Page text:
Chris Boucher: 2022-2023 Season Review

13 mins read

The following is part of Raptors Republic’s series of pieces reviewing the season for the Toronto Raptors. You can find all the pieces in the series here

For much of Chris Boucher’s early career, he was fighting to solidify his place as a professional basketball player. From going undrafted after tearing his ACL in his senior season to dominating the G League to eventually carving out a consistent role in the NBA during the Tampa season, Boucher’s path to legitimize his NBA dream hasn’t been an easy one.

After the Tampa season, Boucher was no longer on the cusp of making an NBA roster. Instead, he had established himself as a rotational player in the NBA. But with that came new challenges. His play faltered to start the 2021-2022 season, an all important contract year. He was struggling to score efficiently on the offensive end (in the first 27 games of that season he averaged 7.4 PPG on 43.2 FG% and 21.4 3P%) and his defensive impact was inconsistent. As the calendar flipped to 2022, something changed with Boucher’s approach and mindset.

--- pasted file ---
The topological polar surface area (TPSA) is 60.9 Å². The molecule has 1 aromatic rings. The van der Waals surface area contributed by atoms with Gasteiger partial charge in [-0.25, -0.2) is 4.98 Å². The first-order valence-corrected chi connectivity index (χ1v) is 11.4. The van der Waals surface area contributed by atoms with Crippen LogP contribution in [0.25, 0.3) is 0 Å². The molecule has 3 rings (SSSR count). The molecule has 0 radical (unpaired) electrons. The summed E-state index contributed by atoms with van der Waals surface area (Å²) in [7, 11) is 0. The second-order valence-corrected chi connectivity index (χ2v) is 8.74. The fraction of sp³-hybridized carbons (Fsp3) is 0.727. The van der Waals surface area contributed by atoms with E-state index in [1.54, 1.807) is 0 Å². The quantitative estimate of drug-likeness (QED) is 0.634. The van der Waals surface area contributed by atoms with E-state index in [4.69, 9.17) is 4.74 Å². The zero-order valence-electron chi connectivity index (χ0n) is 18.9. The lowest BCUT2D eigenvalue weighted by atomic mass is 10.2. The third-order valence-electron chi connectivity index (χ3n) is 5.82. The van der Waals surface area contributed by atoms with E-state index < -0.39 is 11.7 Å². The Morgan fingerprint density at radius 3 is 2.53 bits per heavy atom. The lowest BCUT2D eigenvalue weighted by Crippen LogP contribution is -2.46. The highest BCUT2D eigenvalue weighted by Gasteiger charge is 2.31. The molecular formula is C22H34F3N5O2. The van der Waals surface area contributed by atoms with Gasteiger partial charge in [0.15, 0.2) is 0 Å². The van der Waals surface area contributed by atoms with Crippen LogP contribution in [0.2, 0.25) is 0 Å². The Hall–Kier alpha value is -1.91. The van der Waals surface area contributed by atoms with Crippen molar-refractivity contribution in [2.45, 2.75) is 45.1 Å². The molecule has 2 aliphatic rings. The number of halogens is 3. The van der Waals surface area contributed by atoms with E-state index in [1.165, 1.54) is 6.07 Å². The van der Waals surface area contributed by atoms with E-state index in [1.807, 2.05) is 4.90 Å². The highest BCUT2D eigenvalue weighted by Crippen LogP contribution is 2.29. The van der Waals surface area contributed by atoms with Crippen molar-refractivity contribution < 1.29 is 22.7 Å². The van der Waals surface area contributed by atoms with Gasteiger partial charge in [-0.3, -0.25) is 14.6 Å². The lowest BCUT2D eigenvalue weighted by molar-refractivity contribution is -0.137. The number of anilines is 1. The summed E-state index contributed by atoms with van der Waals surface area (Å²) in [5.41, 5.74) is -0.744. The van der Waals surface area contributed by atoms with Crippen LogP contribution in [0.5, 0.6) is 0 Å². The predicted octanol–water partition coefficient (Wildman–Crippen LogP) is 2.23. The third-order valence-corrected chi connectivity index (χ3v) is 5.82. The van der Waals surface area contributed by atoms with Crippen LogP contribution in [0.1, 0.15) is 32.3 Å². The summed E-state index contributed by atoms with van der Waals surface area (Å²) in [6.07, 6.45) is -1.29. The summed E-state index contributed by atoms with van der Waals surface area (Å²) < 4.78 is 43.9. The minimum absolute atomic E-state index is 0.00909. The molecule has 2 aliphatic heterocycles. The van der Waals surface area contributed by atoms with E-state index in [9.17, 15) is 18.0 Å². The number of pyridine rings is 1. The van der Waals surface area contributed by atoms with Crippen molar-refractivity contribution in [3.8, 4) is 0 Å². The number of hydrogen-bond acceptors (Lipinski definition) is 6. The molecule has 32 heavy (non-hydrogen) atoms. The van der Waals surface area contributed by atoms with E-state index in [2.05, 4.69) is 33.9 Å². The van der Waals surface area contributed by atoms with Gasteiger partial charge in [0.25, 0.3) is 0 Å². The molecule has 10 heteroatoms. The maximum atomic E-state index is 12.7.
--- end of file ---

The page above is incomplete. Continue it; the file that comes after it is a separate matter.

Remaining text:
“I thought I knew what I was doing and everything but like I said, you don’t really know what the go-to guy player goes through until you’re in that position. So that was a realization and then it made me realize that maybe I can’t be that guy, but I can focus on other things and I can be a star in a lot of different stuff.”

Canadians in the NBA roundup by Oren Weisfeld

The shift to fully embracing his role brought Boucher and the Raptors so much success in the latter half of the 2021-2022 season. And that personal success carried over to this year. Looking at his season averages for 2022-2023, they are almost identical to his contract year performance. It seems the once up-and-down Boucher has settled in quite nicely as a high-impact vet and a legitimately good NBA role player. A model of consistency, if you will.


Continuing to Reign in the Offense

The 2022-2023 NBA season was a continuation of Chris Boucher thriving in a reduced offensive role. Boucher stuck to the low usage off-ball role from the start of this season and in his own words “just stopped jacking [shots]”. Diving into the numbers and this concerted effort to simplify his offensive game was clearly evident. His FG%, 3P% and TS% all rose compared to his 21-22 season. Boucher’s USG% of 18.0% was the second lowest of his career, and very similar to the 17.8% mark he achieved in the 21-22 season. In addition, Boucher only qualified for tracking (threshold was minimum of 10 min/game and 10 possessions per playtype) via NBA stats in 5 playtypes: transition, PnR roller, spot ups, cuts and putbacks — a playtype profile that screams low usage, off-ball player. Meanwhile, the more creation-based playtypes like isolation and post ups were few and far between for Boucher this season.

Spot up29.11.0149.1
PnR Roller5.41.0138.4